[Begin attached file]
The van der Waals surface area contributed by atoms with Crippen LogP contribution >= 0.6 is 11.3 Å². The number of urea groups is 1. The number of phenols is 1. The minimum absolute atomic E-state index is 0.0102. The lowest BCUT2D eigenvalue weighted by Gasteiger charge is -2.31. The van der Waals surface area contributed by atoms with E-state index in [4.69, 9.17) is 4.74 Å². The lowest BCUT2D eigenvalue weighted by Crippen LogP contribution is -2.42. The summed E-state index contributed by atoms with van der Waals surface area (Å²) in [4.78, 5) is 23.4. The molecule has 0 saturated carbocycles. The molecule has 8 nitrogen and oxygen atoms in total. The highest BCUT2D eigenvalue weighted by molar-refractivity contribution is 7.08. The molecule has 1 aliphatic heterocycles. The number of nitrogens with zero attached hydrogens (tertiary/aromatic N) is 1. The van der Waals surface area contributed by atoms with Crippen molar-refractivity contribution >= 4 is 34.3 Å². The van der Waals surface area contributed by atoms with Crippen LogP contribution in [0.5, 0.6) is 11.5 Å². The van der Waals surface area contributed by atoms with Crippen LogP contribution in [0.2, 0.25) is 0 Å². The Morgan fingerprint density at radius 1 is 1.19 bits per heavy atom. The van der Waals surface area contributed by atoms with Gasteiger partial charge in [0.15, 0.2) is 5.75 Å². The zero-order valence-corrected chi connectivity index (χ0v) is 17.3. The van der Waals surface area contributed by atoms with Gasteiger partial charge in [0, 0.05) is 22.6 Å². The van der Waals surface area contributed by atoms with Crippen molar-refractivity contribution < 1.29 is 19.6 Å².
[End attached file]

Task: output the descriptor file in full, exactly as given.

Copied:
The van der Waals surface area contributed by atoms with Crippen LogP contribution >= 0.6 is 11.3 Å². The number of urea groups is 1. The number of phenols is 1. The minimum absolute atomic E-state index is 0.0102. The lowest BCUT2D eigenvalue weighted by Gasteiger charge is -2.31. The van der Waals surface area contributed by atoms with E-state index in [4.69, 9.17) is 4.74 Å². The lowest BCUT2D eigenvalue weighted by Crippen LogP contribution is -2.42. The summed E-state index contributed by atoms with van der Waals surface area (Å²) in [4.78, 5) is 23.4. The molecule has 0 saturated carbocycles. The molecule has 8 nitrogen and oxygen atoms in total. The highest BCUT2D eigenvalue weighted by molar-refractivity contribution is 7.08. The molecule has 1 aliphatic heterocycles. The number of nitrogens with zero attached hydrogens (tertiary/aromatic N) is 1. The van der Waals surface area contributed by atoms with Crippen molar-refractivity contribution >= 4 is 34.3 Å². The van der Waals surface area contributed by atoms with Crippen LogP contribution in [0.5, 0.6) is 11.5 Å². The van der Waals surface area contributed by atoms with Crippen LogP contribution in [0.2, 0.25) is 0 Å². The Morgan fingerprint density at radius 1 is 1.19 bits per heavy atom. The van der Waals surface area contributed by atoms with Gasteiger partial charge in [0.15, 0.2) is 5.75 Å². The zero-order valence-corrected chi connectivity index (χ0v) is 17.3. The van der Waals surface area contributed by atoms with Gasteiger partial charge in [0, 0.05) is 22.6 Å². The van der Waals surface area contributed by atoms with Crippen molar-refractivity contribution < 1.29 is 19.6 Å².